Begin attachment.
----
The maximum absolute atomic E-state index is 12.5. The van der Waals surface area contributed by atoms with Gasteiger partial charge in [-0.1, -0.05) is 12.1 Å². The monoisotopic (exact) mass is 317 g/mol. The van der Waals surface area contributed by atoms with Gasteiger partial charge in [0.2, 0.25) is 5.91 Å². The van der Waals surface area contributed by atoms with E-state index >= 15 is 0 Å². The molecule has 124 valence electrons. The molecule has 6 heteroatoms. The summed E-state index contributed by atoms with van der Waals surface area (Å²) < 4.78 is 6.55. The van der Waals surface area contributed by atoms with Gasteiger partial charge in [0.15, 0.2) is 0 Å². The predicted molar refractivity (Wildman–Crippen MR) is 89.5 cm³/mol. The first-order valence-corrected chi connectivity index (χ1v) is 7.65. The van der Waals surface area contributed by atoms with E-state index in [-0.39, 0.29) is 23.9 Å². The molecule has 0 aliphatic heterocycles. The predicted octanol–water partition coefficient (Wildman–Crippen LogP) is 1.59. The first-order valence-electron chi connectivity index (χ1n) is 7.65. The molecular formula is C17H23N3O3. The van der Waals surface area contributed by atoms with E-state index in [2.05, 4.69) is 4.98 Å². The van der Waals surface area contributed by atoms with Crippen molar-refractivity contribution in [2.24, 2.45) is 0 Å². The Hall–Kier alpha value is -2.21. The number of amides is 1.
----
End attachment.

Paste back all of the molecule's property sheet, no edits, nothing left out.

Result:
The maximum absolute atomic E-state index is 12.5. The van der Waals surface area contributed by atoms with Gasteiger partial charge in [-0.1, -0.05) is 12.1 Å². The monoisotopic (exact) mass is 317 g/mol. The van der Waals surface area contributed by atoms with Gasteiger partial charge in [0.2, 0.25) is 5.91 Å². The van der Waals surface area contributed by atoms with E-state index >= 15 is 0 Å². The molecule has 124 valence electrons. The molecule has 6 heteroatoms. The summed E-state index contributed by atoms with van der Waals surface area (Å²) < 4.78 is 6.55. The van der Waals surface area contributed by atoms with Gasteiger partial charge in [0.15, 0.2) is 0 Å². The predicted molar refractivity (Wildman–Crippen MR) is 89.5 cm³/mol. The first-order valence-corrected chi connectivity index (χ1v) is 7.65. The van der Waals surface area contributed by atoms with E-state index in [-0.39, 0.29) is 23.9 Å². The molecule has 0 aliphatic heterocycles. The predicted octanol–water partition coefficient (Wildman–Crippen LogP) is 1.59. The first-order valence-electron chi connectivity index (χ1n) is 7.65. The molecular formula is C17H23N3O3. The van der Waals surface area contributed by atoms with E-state index in [2.05, 4.69) is 4.98 Å². The van der Waals surface area contributed by atoms with Crippen molar-refractivity contribution in [2.24, 2.45) is 0 Å². The Hall–Kier alpha value is -2.21. The number of amides is 1.